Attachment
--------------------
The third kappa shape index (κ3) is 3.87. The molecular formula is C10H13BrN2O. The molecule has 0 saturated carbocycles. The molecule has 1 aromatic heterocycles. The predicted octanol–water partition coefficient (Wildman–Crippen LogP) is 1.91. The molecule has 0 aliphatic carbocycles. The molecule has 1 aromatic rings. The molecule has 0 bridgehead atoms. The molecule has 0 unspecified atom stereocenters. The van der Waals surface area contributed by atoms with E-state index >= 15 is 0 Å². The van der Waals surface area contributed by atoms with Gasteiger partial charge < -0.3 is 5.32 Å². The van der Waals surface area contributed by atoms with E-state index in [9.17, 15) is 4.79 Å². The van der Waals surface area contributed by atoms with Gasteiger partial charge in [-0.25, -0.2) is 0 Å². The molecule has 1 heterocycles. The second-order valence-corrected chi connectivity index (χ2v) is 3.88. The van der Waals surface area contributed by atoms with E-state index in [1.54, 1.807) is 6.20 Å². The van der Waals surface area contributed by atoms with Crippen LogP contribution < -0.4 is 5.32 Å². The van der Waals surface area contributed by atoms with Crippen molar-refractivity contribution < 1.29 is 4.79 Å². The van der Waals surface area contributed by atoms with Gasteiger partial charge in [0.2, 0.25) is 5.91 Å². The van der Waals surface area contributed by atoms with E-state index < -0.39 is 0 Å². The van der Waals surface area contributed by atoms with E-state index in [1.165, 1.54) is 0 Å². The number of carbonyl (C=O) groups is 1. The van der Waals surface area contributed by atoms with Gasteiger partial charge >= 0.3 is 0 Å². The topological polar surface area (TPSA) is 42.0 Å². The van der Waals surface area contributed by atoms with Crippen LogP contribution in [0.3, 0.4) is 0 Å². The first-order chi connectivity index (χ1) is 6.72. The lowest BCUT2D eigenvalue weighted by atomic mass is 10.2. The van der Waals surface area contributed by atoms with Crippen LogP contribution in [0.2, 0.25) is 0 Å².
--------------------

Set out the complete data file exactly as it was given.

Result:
The third kappa shape index (κ3) is 3.87. The molecular formula is C10H13BrN2O. The molecule has 0 saturated carbocycles. The molecule has 1 aromatic heterocycles. The predicted octanol–water partition coefficient (Wildman–Crippen LogP) is 1.91. The molecule has 0 aliphatic carbocycles. The molecule has 1 aromatic rings. The molecule has 0 bridgehead atoms. The molecule has 0 unspecified atom stereocenters. The van der Waals surface area contributed by atoms with E-state index >= 15 is 0 Å². The van der Waals surface area contributed by atoms with Gasteiger partial charge < -0.3 is 5.32 Å². The van der Waals surface area contributed by atoms with E-state index in [9.17, 15) is 4.79 Å². The van der Waals surface area contributed by atoms with Gasteiger partial charge in [-0.25, -0.2) is 0 Å². The molecule has 1 heterocycles. The second-order valence-corrected chi connectivity index (χ2v) is 3.88. The van der Waals surface area contributed by atoms with E-state index in [1.54, 1.807) is 6.20 Å². The van der Waals surface area contributed by atoms with Crippen LogP contribution < -0.4 is 5.32 Å². The van der Waals surface area contributed by atoms with Crippen molar-refractivity contribution < 1.29 is 4.79 Å². The van der Waals surface area contributed by atoms with Gasteiger partial charge in [0.2, 0.25) is 5.91 Å². The van der Waals surface area contributed by atoms with E-state index < -0.39 is 0 Å². The van der Waals surface area contributed by atoms with E-state index in [1.165, 1.54) is 0 Å². The number of carbonyl (C=O) groups is 1. The van der Waals surface area contributed by atoms with Gasteiger partial charge >= 0.3 is 0 Å². The topological polar surface area (TPSA) is 42.0 Å². The van der Waals surface area contributed by atoms with Crippen LogP contribution in [0.3, 0.4) is 0 Å². The first-order chi connectivity index (χ1) is 6.72. The lowest BCUT2D eigenvalue weighted by atomic mass is 10.2. The van der Waals surface area contributed by atoms with Crippen LogP contribution in [0.2, 0.25) is 0 Å².